The Sound of One Hand Clapping

The Sound of One Hand Clapping

The Sound of One Hand Clapping:
What the Financial Markets May Have Just Reminded Us – Yet Again – About Simple Physics

Where’s Bill Nye the Science Guy these days when we really need him?
Remember how he’s always breaking down some complex science phenomena with just a few household items? (And maybe the Baby Boomers among you will recall with me Don Herbert as Mr. Wizard…if your Way Back Machine has a setting for the early 60s!)

Either Bill Nye or Mr. Wizard could be of great assistance to us here in 2016 – to help us understand the little demonstration that the financial markets were conducting. Right from its opening day on January 4th, both the stock and bond markets moved lower, seemingly hitched to the still falling price of oil which, after peaking at $111.93 in mid-2014, had come all the way down below $30 by January 20th of this year!1 So the unusual simultaneous sell off of both stocks and bonds had to follow, or so the conventional thinking went, since those falling oil prices could mean only 1 thing: the world economy was slowing and a new recession could very well be on the way. Many of our clients opened their monthly statements in early February and frowned!

Enter Bill Nye and Mr. Wizard: didn’t some of those enlightened Renaissance scientists come up with a law something like “matter cannot be created or destroyed?” In the case of your January monthly statements, if the big, bold account total on the first page was noticeably smaller than it was on the December statement…where did the rest of it go?!

Think of it as one hand clapping: does that actually make a sound? Bill? Mr. Wizard? Your thoughts?

Back on February 10th, just as those statement envelopes were being opened, I wrote a note to clients entitled “Bonds, James Bonds” (see it at in which I noted the connection of stocks and bonds to oil and the potential for their recoveries should oil prices stabilize.

The very next day, February 11th, gave us the beginnings of the answer to our experiment: oil was just $27.89 that day…and the yield on the 10 year U.S. Treasury Note was a mere 1.63%2 - so here was our clue! That very puny interest rate on a long term loan of 10 years indicated that lots of dollars were hiding in cash (when bond prices get pushed higher their yield moves lower) and other places – like US Treasuries – which are very nearly like cash…and these dollars were being compensated quite poorly. Therefore, many of them were likely to be moved eventually back into other assets, including stocks and bonds, expected to yield more over time.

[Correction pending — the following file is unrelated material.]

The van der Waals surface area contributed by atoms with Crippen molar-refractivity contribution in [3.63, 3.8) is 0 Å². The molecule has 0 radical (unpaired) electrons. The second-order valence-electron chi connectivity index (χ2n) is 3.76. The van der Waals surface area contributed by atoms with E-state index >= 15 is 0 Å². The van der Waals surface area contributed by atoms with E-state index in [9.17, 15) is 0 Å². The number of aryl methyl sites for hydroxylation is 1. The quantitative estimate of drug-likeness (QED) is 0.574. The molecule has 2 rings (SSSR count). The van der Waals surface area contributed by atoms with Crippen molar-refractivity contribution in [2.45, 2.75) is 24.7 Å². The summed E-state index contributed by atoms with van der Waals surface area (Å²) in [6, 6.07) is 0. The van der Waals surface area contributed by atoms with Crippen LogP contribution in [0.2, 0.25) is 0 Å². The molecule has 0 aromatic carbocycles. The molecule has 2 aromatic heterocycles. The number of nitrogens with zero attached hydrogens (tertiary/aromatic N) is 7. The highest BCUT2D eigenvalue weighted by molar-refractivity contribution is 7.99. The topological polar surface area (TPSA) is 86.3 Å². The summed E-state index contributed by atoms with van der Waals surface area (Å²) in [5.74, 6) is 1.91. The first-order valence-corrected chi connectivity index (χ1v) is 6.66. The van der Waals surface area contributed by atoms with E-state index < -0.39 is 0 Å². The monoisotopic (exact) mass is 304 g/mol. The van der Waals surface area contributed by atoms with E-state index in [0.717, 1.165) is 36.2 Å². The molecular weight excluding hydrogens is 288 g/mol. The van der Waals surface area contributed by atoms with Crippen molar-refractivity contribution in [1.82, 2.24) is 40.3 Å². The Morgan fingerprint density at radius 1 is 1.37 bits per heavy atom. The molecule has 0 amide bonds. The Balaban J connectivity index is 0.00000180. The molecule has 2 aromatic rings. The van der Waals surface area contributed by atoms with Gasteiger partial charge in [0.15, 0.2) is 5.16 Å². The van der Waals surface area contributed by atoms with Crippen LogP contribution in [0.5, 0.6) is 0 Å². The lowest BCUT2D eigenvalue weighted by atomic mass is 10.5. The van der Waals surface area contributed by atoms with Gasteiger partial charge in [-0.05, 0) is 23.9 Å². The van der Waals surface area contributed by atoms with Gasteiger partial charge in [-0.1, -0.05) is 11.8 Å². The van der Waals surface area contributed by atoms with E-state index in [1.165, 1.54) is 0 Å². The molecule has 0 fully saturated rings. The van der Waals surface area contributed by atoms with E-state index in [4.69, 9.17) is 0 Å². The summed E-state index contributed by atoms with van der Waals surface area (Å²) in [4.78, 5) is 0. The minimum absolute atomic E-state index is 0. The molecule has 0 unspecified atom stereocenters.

Sure enough: 30 days later, on March 11th, with oil some 36% higher at $39.343, 10-year Treasures had fallen by about 20%2, and dollars had moved back into both stocks and bonds…and, boy, did those bonds ever rally back (as was postulated in “Bonds, James Bonds”)! Higher yielding corporate bonds have moved up in price by 8.6% since February 11th and now have gained 3% year-to-date.4 High yield bonds in the energy sector have come back even stronger, up a more than eye-popping 25% since February 11th.

What’s next for oil and bonds?
We’re never in the prediction business, but we are in the perspective business and to that end our observation here is simply that, once again, the sound of one hand clapping doesn’t usually make much noise, lots of dollars going to cash and near cash positions yielding next-to-nothing don’t stay there very long. Oil – one commodity used the world over in large quantities every single day – isn’t going to zero in price any time soon; in fact, as with commodities generally, supply and demand work their way back to equilibrium in the sweet by and by.

Looking for some of those dollars to re-appear on your monthly statements? You didn’t likely see many of them in your February statement, since that turn – at least for now – in oil occurred about mid-month. But keep an eye on your mailbox for those March statements …and call us soon to get your 1st quarter review meeting on our calendar…after tax season, that is!

1 "Here Comes $20 Oil," Gene Epstein, Barron's, February 6, 2016

2 Daily Treasury Yield Curve Rates, US Department of the Treasury, February 11, 2016

3 March 11, 2016

4 Bank of America Merrill Lynch High Yield Master II Index, March 18, 2016

Meet the team

Have you met our team?

We have a wealth of experience in the financial services industry.

Website Design For Financial Services Professionals | Copyright 2020 All rights reserved